Ballots are routinely audited twice
Does the state ever conduct an audit of the voting results after the election? The ballots cast in Hawaii have been counted with computers for many years. Much like electricity, which we cannot see, we cannot see the insides of the software program. It would be a good idea to conduct a random audit of a percentage of precincts to ensure the validity and security of the software. Has this ever been done, and if so, has there ever been a discrepancy?
Answer: Two main types of audits are routinely conducted each election: manual audits involving hand-counting 15 percent of votes cast; and a pollbook audit, comparing the number of signatures in pollbooks with the number of ballots cast.
The manual-audit team is a "semi-independent body," made up of members from the community, who will look at results in specific races and precincts to audit, explained Rex Quidilla, spokesman for the State Elections Office. "They play a key role in ensuring that the vote totals are correct."
As reports and results flow in on election night, the manual-audit team also will identify certain races, especially the tight ones, "so special attention will be paid to those races," Quidilla said.
Election-night observers "also play an important role in this process," he noted. "They also are able to audit the vote totals themselves" -- entire precincts in specific races.
"The other important audit is the pollbook audit, conducted both by volunteers on election night, as well as by election administrators," Quidilla said.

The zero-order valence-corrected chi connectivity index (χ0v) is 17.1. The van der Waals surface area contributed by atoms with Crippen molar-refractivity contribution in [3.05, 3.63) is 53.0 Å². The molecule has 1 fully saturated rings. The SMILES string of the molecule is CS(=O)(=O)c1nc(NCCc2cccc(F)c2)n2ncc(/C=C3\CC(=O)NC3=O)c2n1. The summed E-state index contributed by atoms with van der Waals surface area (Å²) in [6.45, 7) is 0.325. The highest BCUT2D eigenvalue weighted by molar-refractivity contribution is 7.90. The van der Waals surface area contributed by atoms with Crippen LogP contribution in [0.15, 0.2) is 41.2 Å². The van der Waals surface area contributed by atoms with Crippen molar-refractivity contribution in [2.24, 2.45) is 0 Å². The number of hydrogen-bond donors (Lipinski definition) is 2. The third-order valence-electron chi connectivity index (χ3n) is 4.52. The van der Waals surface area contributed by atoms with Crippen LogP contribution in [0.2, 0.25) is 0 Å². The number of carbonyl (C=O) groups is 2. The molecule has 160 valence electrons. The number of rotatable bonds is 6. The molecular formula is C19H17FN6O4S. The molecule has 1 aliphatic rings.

The auditing is done as votes come in, as well as "into the wee hours of the morning," he said.
But even before Election Day, all machines that tabulate vote totals are tested, he said.
Meanwhile, attention also is paid to electronic voting machines, which are required by federal law.
In Hawaii, voters are given the option to vote either by "the primary system," involving manually marking ballots with a pen, which has been in use here since 1998, or via the electronic system, introduced here in 2004.
There is at least one electronic voting machine at each polling place, and several at the early-voting sites, where there is more space.
The law requires all electronic voting systems to generate paper ballots that may be inspected and corrected by voters before they're cast, and retained for record-keeping.
For electronic voting machines, "what is audited is the paper trail produced by the machine," Quidilla said. "That is also routine and required by law."
Asked if any irregularity had been uncovered by the audits, he noted the 1998 election, in which an audit revealed seven machines had "erroneously produced blank results." The vote totals were corrected, but the malfunctioning machines had not changed the results of the voting, Quidilla said.
An audit also may result because of a challenge.
But challenging election results is "a separate process entirely -- that's a legal process" in which the state Supreme Court would be asked to step in.
In such cases, "the court would prescribe a remedy, if any," Quidilla said.
In general, "a lot of eyes" are looking over "vote totals and tallies and the entire process," he said. "The key to the election process is transparency, and these audits insure that this level of transparency is maintained throughout the entire chain."
Q: I was wondering if readers could help answer a puzzling question. A great book titled "A Century of Aloha" by MacKinnon Simpson has a photo of a person possibly from the 1930s standing on the slopes of Punchbowl overlooking Honolulu. Behind him on the ground are stone markers labeling landmarks such as Aloha Tower, Pearl Harbor, the Pineapple Cannery, Kawaiahao Church, etc. Would anyone know if the markers are still there? No one, not even Bishop Museum, could answer.
A: Anyone out there know anything about the markers? If so, please call Kokua Line at 529-4773 and leave a message.
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